At Omaha-based First National Bank, there has been a “measured, but steady” increase in lending, said Steven Knapp, senior vice president of First National's corporate lending and global banking group. The bank, which expects year-over-year growth of between 2 percent and 4 percent this year, has seen larger increases among agribusiness customers than commercial real estate or C&I lending, Knapp said.
The good news, he said, is that “it's not going backward.”
According to data from the Federal Deposit Insurance Corporation, the dollar value of commercial real estate and commercial and industrial loans held by banks in Nebraska and Iowa are on a steady, positive path but are growing at a slower rate than the nationwide figures over the last year.
As of June, commercial banks in Nebraska reported having $33.9 billion in business loans on their books, which was 4.3 percent higher than a year ago, and 40.6 percent higher than before the recession in June 2007. Iowa banks held $39.3 billion in commercial loans, an increase of roughly 2 percent from last year and about 11 percent compared to 2007.
Those figures illustrate a willingness from at least some Midlands businesses to expand their operations and add jobs, especially industrial firms in manufacturing and warehousing, said Tyler Case, an associate economist for Moody's Analytics.
Nationally, commercial banks loans increased 4.7 percent from June 2011 to June 2012, and are up 9.3 percent since 2007.
“At least it's growth,” said Michael Dahir, chairman and CEO of Omaha State Bank, which is known as an aggressive commercial lender. The bank in April agreed to an order and monitoring by federal regulators but expects the order to be lifted this fall.
Another measure by the FDIC, the percentage of banks' commercial loans versus their total assets, shows that business loan growth has declined in Nebraska from 2010 to 2012, falling from 70 percent of total assets to 65 percent.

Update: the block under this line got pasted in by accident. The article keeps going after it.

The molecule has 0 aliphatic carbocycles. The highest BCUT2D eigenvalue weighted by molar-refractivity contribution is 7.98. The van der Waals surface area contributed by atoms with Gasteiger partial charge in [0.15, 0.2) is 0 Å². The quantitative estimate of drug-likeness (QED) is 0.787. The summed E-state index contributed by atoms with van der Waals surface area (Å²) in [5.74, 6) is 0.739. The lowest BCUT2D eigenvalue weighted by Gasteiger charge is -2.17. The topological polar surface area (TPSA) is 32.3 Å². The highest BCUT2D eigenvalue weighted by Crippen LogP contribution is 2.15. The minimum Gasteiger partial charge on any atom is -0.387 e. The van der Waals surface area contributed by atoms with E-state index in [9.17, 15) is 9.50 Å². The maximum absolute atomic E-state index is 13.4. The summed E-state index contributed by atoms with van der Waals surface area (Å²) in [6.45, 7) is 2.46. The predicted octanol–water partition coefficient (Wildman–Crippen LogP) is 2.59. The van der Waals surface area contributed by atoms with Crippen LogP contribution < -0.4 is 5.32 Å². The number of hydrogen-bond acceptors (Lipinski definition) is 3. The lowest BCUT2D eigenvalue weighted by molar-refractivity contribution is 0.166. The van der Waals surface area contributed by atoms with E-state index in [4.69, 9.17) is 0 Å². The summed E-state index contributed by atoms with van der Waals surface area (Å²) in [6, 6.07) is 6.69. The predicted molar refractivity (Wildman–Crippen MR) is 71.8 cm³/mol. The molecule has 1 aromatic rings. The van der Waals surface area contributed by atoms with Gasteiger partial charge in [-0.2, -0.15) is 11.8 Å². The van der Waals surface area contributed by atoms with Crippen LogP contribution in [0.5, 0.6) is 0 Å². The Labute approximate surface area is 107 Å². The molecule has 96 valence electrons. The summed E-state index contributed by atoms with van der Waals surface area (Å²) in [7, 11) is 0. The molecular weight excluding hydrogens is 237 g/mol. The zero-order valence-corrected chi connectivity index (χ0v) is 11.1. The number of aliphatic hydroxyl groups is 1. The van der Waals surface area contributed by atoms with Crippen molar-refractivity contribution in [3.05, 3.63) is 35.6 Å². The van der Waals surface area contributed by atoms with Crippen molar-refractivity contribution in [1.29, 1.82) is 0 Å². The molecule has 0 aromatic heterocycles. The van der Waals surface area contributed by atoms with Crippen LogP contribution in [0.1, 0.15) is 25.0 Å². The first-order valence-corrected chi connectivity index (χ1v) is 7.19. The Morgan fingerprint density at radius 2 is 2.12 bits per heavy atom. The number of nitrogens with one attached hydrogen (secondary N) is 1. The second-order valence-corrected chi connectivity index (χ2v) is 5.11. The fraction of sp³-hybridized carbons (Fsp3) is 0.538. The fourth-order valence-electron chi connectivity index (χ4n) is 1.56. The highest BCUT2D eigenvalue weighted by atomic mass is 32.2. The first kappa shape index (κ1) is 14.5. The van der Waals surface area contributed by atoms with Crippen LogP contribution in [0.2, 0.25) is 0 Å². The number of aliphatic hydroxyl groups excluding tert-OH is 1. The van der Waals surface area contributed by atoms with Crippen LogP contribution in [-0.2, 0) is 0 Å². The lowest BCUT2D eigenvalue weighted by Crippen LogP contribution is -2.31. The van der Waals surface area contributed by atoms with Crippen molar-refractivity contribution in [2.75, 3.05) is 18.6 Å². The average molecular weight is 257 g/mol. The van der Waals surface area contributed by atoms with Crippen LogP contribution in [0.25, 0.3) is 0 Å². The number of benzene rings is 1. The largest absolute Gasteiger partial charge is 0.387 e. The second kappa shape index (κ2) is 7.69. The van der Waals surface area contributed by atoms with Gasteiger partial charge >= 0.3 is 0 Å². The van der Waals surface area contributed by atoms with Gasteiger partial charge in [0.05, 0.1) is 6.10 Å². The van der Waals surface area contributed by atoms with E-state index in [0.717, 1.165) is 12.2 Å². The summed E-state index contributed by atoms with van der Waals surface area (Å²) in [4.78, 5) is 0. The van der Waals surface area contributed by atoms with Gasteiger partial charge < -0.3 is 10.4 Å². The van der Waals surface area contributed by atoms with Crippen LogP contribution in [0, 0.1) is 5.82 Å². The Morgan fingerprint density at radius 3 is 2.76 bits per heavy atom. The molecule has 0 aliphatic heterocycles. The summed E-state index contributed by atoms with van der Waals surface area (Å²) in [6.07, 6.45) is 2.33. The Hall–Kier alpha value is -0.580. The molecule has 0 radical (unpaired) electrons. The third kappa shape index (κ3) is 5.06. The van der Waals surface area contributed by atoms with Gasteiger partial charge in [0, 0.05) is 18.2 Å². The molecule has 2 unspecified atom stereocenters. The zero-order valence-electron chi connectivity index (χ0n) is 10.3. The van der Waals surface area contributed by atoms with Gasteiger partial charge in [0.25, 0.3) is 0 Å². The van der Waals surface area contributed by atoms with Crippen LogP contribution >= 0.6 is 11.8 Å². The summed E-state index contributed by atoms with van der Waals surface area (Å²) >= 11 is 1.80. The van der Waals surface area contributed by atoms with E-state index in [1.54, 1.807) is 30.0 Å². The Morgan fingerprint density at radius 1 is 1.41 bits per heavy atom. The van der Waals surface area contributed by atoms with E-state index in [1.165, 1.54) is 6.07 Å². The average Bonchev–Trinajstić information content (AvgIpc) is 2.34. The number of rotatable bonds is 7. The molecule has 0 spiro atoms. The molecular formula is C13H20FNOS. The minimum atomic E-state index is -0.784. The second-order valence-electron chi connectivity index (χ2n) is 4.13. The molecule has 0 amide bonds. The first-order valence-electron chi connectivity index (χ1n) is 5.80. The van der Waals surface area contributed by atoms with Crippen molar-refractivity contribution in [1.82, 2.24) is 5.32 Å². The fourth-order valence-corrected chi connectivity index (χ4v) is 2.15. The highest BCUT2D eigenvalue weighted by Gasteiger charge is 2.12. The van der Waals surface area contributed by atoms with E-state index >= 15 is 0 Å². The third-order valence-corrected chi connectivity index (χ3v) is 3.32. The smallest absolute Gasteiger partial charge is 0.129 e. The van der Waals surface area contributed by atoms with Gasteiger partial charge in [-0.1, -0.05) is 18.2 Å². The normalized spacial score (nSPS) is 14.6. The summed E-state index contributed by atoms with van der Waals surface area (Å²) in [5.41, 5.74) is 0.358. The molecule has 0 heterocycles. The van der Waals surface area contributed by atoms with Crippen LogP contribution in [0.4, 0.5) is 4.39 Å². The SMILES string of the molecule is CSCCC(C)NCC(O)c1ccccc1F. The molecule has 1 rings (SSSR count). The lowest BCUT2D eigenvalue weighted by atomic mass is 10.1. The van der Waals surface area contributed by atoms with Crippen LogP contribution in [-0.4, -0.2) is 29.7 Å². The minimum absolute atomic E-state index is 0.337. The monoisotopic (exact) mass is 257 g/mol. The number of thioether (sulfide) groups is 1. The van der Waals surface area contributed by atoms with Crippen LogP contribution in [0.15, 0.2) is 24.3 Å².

In Iowa, the commercial loan ratio began to fall in 2007, near the start of the Great Recession. Over that span, the percentage of business loans held at Iowa commercial banks fell from about 70 percent of total assets to just over 61 percent in June, according to the FDIC data.
Case said those figures illustrate both the good and bad of commercial lending. Loans can come off of a bank's books for good or bad reasons — a payoff or a default, for example — but the FDIC figures do show that loan volumes have not rebounded fully.
“If you're looking from 2008 to current time, you're really looking at a big recession, where nobody wants to make or take loans,” Case said. “And then you have a recovery that's been anemic, with pretty tight (lending) standards compared to past recoveries.”
Historically, after major recessions, banks have been able to ease their lending standards to accept more risky deals in order to boost their profits and spur economic growth.
But because of the financial crisis and resulting tighter regulations and capital requirements on banks, even small and regional banks aren't changing their standards for determining who is creditworthy.
“For most banks in Nebraska, underwriting didn't soften before the crisis and it hasn't gotten harder,” said Clark Lehr, Nebraska Bankers Association chairman and president and CEO of First Nebraska Bank in Columbus.
The decision to take a conservative approach appears, for now, to have been the right decision for Duchesne, said Sheila Haggas, who has served as head of school since 1995. Despite the delay, the school is set to host an alumni conference for graduates of all Sacred Heart schools — a network of independent Catholic schools — in April 2013, after all of its construction and renovations are complete.
“When we looked at the calendar, we said, ‘let's jump in and try to do this.'” Haggas said. “Being able to borrow the money made it possible.”